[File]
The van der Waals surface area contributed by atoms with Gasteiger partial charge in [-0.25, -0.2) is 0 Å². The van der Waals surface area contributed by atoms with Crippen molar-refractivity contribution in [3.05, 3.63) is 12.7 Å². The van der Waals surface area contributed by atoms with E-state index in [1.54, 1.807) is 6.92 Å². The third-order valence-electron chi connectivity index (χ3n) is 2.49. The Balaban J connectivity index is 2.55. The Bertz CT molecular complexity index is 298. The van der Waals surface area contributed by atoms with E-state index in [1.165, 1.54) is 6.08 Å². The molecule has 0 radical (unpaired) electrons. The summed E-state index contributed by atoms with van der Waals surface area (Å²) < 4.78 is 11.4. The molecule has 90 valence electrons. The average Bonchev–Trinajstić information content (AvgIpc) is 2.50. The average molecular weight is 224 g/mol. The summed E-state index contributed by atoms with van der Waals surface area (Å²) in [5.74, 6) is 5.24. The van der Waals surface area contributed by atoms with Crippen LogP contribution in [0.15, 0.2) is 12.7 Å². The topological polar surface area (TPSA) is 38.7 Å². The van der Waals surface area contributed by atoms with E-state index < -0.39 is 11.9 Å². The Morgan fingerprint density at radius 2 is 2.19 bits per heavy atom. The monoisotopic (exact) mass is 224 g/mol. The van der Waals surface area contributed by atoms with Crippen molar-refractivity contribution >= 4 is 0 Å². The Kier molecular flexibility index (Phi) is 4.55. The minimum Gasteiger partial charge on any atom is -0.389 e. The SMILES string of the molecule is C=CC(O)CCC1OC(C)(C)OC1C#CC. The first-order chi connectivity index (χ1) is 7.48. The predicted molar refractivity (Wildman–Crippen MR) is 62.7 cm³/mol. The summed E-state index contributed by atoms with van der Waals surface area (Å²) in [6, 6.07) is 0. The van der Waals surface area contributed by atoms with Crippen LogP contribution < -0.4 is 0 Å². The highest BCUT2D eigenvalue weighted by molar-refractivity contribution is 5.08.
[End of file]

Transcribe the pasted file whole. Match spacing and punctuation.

The van der Waals surface area contributed by atoms with Gasteiger partial charge in [-0.25, -0.2) is 0 Å². The van der Waals surface area contributed by atoms with Crippen molar-refractivity contribution in [3.05, 3.63) is 12.7 Å². The van der Waals surface area contributed by atoms with E-state index in [1.54, 1.807) is 6.92 Å². The third-order valence-electron chi connectivity index (χ3n) is 2.49. The Balaban J connectivity index is 2.55. The Bertz CT molecular complexity index is 298. The van der Waals surface area contributed by atoms with E-state index in [1.165, 1.54) is 6.08 Å². The molecule has 0 radical (unpaired) electrons. The summed E-state index contributed by atoms with van der Waals surface area (Å²) < 4.78 is 11.4. The molecule has 90 valence electrons. The average Bonchev–Trinajstić information content (AvgIpc) is 2.50. The average molecular weight is 224 g/mol. The summed E-state index contributed by atoms with van der Waals surface area (Å²) in [5.74, 6) is 5.24. The van der Waals surface area contributed by atoms with Crippen LogP contribution in [0.15, 0.2) is 12.7 Å². The topological polar surface area (TPSA) is 38.7 Å². The van der Waals surface area contributed by atoms with E-state index < -0.39 is 11.9 Å². The Morgan fingerprint density at radius 2 is 2.19 bits per heavy atom. The monoisotopic (exact) mass is 224 g/mol. The van der Waals surface area contributed by atoms with Crippen molar-refractivity contribution >= 4 is 0 Å². The Kier molecular flexibility index (Phi) is 4.55. The minimum Gasteiger partial charge on any atom is -0.389 e. The SMILES string of the molecule is C=CC(O)CCC1OC(C)(C)OC1C#CC. The first-order chi connectivity index (χ1) is 7.48. The predicted molar refractivity (Wildman–Crippen MR) is 62.7 cm³/mol. The summed E-state index contributed by atoms with van der Waals surface area (Å²) in [6, 6.07) is 0. The van der Waals surface area contributed by atoms with Crippen LogP contribution < -0.4 is 0 Å². The highest BCUT2D eigenvalue weighted by molar-refractivity contribution is 5.08.